Nowadays, it is cliché to suggest that kids could become rock virtuosos if they simply spent less time playing music-based video games like "Guitar Hero" and more time practicing actual instruments. P...
Nowadays, it is cliché to suggest that kids could become rock virtuosos if they simply spent less time playing music-based video games like "Guitar Hero" and more time practicing actual instruments. Paradoxically, Herman Li " guitarist for "Guitar Hero III: Legends of Rock" soundtrack contributor DragonForce " is a textbook example of a gamer turned rock god.
"I picked up the guitar because I used to play video games a lot," Li said. "I just kind of got bored with gaming and had nothing else to do, so I started playing guitar."
DragonForce, along with Airbourne and Violence to Vegas, play at 8 p.m. Thursday at the Diamond Ballroom, located at 8001 S. Eastern Ave. Tickets are $27 advance and $30 door. Call 677-9169.
If you have ever heard or seen Li's epic speed-guitar playing, you would realize the previous statement is a lot like Donald Trump saying he got into real estate because he tired of "Monopoly."
The England-based sextet sold more than half a million copies of its 2006 album, "Inhuman Rampage," thanks in part to the inclusion of the single "Through the Fire and Flames" on the latest "Guitar Hero" soundtrack. Further, DragonForce's trademark sound of twin-guitar speed metal is laced with keyboards, electronics and guitar riffs that skillfully replicate noises from classic arcade games like "Pac-Man."
"We were simply trying to fill the gaps and make interesting sounds," Li said. "All of the sounds that we actually thought were cool, just happened to sound like video games, because that's what we can relate to."
SIX-MAN WRECKING CREW
Assembled in 1999, the six-man wrecking crew has unleashed three albums of power metal and achieved ever-increasing international notoriety " a trend that looks set to continue with the release of a new album next month. Described by Li, who pulled double duty as guitarist and co-producer, as "absolutely the hardest album to make," the disc is perhaps all too accurately titled "Ultra Beatdown."
"Basically, we started writing the songs about a year and a half ago. We produced it ourselves because we know exactly what we want to do and we don't want to pay someone else to argue with us," he said. "Producers are good at keeping a project running, which is good in a way, but you buy the album to listen to the band, not the producer."
As arguably the most successful new British metal act to arrive in America in 20 years, new recordings meant plenty of internal pressure for the band members, who wanted to develop a sound without losing elements that make DragonForce a unique entity.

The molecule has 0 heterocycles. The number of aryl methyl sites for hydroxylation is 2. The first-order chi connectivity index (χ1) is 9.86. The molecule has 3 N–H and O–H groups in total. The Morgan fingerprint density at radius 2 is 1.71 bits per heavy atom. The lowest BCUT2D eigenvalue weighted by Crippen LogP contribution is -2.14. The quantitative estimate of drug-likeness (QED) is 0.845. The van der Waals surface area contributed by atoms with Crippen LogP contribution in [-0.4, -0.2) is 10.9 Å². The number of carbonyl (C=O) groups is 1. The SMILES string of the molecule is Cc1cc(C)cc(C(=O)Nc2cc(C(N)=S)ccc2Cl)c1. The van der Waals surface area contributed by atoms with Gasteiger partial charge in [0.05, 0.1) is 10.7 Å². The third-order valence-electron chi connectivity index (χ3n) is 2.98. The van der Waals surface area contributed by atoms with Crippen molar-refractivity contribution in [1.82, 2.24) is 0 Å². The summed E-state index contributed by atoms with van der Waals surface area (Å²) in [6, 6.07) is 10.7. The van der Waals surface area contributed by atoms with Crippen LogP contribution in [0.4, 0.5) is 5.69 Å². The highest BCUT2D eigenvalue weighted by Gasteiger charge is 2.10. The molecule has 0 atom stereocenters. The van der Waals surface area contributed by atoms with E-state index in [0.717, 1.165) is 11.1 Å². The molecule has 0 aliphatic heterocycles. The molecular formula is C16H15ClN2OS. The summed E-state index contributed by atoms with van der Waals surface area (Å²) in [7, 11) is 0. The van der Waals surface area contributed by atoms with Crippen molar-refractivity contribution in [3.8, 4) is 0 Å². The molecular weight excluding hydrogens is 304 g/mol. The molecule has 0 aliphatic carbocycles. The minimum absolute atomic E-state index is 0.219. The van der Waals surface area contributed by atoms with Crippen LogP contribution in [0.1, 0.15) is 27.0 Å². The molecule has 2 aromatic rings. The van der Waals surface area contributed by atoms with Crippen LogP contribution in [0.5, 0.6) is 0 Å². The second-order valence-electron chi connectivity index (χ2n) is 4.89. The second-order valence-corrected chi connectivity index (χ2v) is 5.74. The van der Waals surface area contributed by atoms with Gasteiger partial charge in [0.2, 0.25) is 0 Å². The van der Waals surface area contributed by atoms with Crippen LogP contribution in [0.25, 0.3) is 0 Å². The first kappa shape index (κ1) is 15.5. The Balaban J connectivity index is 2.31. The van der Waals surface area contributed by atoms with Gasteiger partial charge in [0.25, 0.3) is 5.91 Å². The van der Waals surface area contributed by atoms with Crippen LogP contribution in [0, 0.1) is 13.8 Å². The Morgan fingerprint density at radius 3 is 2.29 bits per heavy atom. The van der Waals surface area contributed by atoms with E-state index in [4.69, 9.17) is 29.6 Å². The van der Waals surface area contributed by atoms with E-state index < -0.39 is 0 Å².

"We're not going to throw away our style and try to be someone else or sound different now," Li said. "We're going to keep our style and just evolve, get better and maybe add things to it that we haven't done before. People that know our music will definitely hear how we've evolved and how we've got better straight away on this new album. We've done the best record we possibly could at that point in time, and now we want to do the best live show possible. "
TOURING THE STATES
The group is currently touring the States with Slipknot and Disturbed on the first-ever Rockstar Energy Drink Mayhem Festival, but will be stopping in Oklahoma City on an off-date to headline a Thursday night show at the Diamond Ballroom.
"I remember the last time we played Oklahoma City, because it was on my birthday," Li said. "So, it's going to be very cool to return. The tour is going great, but the headlining shows are definitely very different from the festival shows. They've got a different kind of vibe."
Unlike some metal contemporaries, DragonForce is not content to simply sit back and let lighting and pyrotechnics entertain fans at its live shows " the energy of its stage show comes directly from the band members themselves.
"It's cool to have pyros and all of that stuff, but I think it's more important to have a band playing the songs and putting energy into the show," Li said. "You know, stuff you can't do with computers and lighting effects."
Although he humbly said the he and his bandmates "never expected to be this successful," one can't help but suggest to him that perhaps DragonForce's fame might lead to a "Guitar Hero" spin-off game like Aerosmith and Metallica have received.
"That's not really up to us," he said modestly. "But if the company approached us, maybe we can make it happen." "Lucas Ross